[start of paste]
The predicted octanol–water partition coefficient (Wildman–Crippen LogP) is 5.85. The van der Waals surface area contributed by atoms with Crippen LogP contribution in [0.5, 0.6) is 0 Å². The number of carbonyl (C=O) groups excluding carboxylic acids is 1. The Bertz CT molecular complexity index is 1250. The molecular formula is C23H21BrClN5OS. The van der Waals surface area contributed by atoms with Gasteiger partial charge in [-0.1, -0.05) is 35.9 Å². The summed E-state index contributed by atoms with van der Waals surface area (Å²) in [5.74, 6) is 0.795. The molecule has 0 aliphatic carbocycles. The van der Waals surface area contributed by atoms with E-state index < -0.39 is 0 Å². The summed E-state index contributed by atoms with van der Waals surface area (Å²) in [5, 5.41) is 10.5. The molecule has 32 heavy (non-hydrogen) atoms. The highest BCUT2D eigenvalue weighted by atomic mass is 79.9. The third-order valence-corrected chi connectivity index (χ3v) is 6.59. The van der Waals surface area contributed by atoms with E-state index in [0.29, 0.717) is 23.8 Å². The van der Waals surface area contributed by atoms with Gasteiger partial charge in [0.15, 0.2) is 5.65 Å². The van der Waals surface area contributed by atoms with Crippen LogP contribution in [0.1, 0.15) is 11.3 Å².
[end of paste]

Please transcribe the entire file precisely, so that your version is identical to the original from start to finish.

The predicted octanol–water partition coefficient (Wildman–Crippen LogP) is 5.85. The van der Waals surface area contributed by atoms with Crippen LogP contribution in [0.5, 0.6) is 0 Å². The number of carbonyl (C=O) groups excluding carboxylic acids is 1. The Bertz CT molecular complexity index is 1250. The molecular formula is C23H21BrClN5OS. The van der Waals surface area contributed by atoms with Gasteiger partial charge in [-0.1, -0.05) is 35.9 Å². The summed E-state index contributed by atoms with van der Waals surface area (Å²) in [5.74, 6) is 0.795. The molecule has 0 aliphatic carbocycles. The van der Waals surface area contributed by atoms with E-state index < -0.39 is 0 Å². The summed E-state index contributed by atoms with van der Waals surface area (Å²) in [5, 5.41) is 10.5. The molecule has 32 heavy (non-hydrogen) atoms. The highest BCUT2D eigenvalue weighted by atomic mass is 79.9. The third-order valence-corrected chi connectivity index (χ3v) is 6.59. The van der Waals surface area contributed by atoms with E-state index in [0.29, 0.717) is 23.8 Å². The van der Waals surface area contributed by atoms with Gasteiger partial charge in [0.15, 0.2) is 5.65 Å². The van der Waals surface area contributed by atoms with Crippen LogP contribution in [0.1, 0.15) is 11.3 Å².